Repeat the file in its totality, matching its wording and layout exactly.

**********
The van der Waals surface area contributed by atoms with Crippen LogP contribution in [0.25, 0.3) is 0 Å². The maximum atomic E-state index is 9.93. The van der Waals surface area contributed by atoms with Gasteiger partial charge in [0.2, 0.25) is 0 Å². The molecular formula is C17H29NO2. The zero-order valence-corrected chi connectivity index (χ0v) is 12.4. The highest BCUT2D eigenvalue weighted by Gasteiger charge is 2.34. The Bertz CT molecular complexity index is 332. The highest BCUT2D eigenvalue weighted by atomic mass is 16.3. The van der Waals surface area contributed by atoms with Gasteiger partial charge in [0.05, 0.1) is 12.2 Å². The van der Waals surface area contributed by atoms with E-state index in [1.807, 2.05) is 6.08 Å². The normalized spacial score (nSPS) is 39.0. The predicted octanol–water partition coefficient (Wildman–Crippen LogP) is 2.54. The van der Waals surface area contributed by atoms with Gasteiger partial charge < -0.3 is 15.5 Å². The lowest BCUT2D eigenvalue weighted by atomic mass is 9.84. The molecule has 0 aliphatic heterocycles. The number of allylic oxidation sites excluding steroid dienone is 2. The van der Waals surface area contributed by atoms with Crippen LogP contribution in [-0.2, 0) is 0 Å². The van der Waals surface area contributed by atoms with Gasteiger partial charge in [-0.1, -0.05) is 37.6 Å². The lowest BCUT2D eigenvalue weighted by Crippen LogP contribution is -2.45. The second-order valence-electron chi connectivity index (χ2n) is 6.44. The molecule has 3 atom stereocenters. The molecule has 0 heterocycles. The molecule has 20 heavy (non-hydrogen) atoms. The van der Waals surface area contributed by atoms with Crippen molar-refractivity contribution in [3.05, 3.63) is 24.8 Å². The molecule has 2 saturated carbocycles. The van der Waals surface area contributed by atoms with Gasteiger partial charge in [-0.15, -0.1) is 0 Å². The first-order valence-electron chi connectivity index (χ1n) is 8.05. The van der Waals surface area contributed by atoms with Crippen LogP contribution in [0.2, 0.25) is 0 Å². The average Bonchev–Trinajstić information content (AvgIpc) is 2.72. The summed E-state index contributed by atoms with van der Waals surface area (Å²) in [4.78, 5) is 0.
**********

The van der Waals surface area contributed by atoms with Crippen LogP contribution in [0.25, 0.3) is 0 Å². The maximum atomic E-state index is 9.93. The van der Waals surface area contributed by atoms with Gasteiger partial charge in [0.2, 0.25) is 0 Å². The molecular formula is C17H29NO2. The zero-order valence-corrected chi connectivity index (χ0v) is 12.4. The highest BCUT2D eigenvalue weighted by Gasteiger charge is 2.34. The Bertz CT molecular complexity index is 332. The highest BCUT2D eigenvalue weighted by atomic mass is 16.3. The van der Waals surface area contributed by atoms with Gasteiger partial charge in [0.05, 0.1) is 12.2 Å². The van der Waals surface area contributed by atoms with E-state index in [1.807, 2.05) is 6.08 Å². The normalized spacial score (nSPS) is 39.0. The predicted octanol–water partition coefficient (Wildman–Crippen LogP) is 2.54. The van der Waals surface area contributed by atoms with Gasteiger partial charge < -0.3 is 15.5 Å². The lowest BCUT2D eigenvalue weighted by atomic mass is 9.84. The molecule has 0 aliphatic heterocycles. The number of allylic oxidation sites excluding steroid dienone is 2. The van der Waals surface area contributed by atoms with Crippen LogP contribution in [-0.2, 0) is 0 Å². The van der Waals surface area contributed by atoms with Gasteiger partial charge in [-0.1, -0.05) is 37.6 Å². The lowest BCUT2D eigenvalue weighted by Crippen LogP contribution is -2.45. The second-order valence-electron chi connectivity index (χ2n) is 6.44. The molecule has 3 atom stereocenters. The molecule has 0 heterocycles. The molecule has 20 heavy (non-hydrogen) atoms. The van der Waals surface area contributed by atoms with Crippen molar-refractivity contribution in [3.05, 3.63) is 24.8 Å². The molecule has 2 saturated carbocycles. The van der Waals surface area contributed by atoms with Gasteiger partial charge in [-0.15, -0.1) is 0 Å². The first-order valence-electron chi connectivity index (χ1n) is 8.05. The van der Waals surface area contributed by atoms with Crippen LogP contribution in [0.2, 0.25) is 0 Å². The average Bonchev–Trinajstić information content (AvgIpc) is 2.72. The summed E-state index contributed by atoms with van der Waals surface area (Å²) in [4.78, 5) is 0.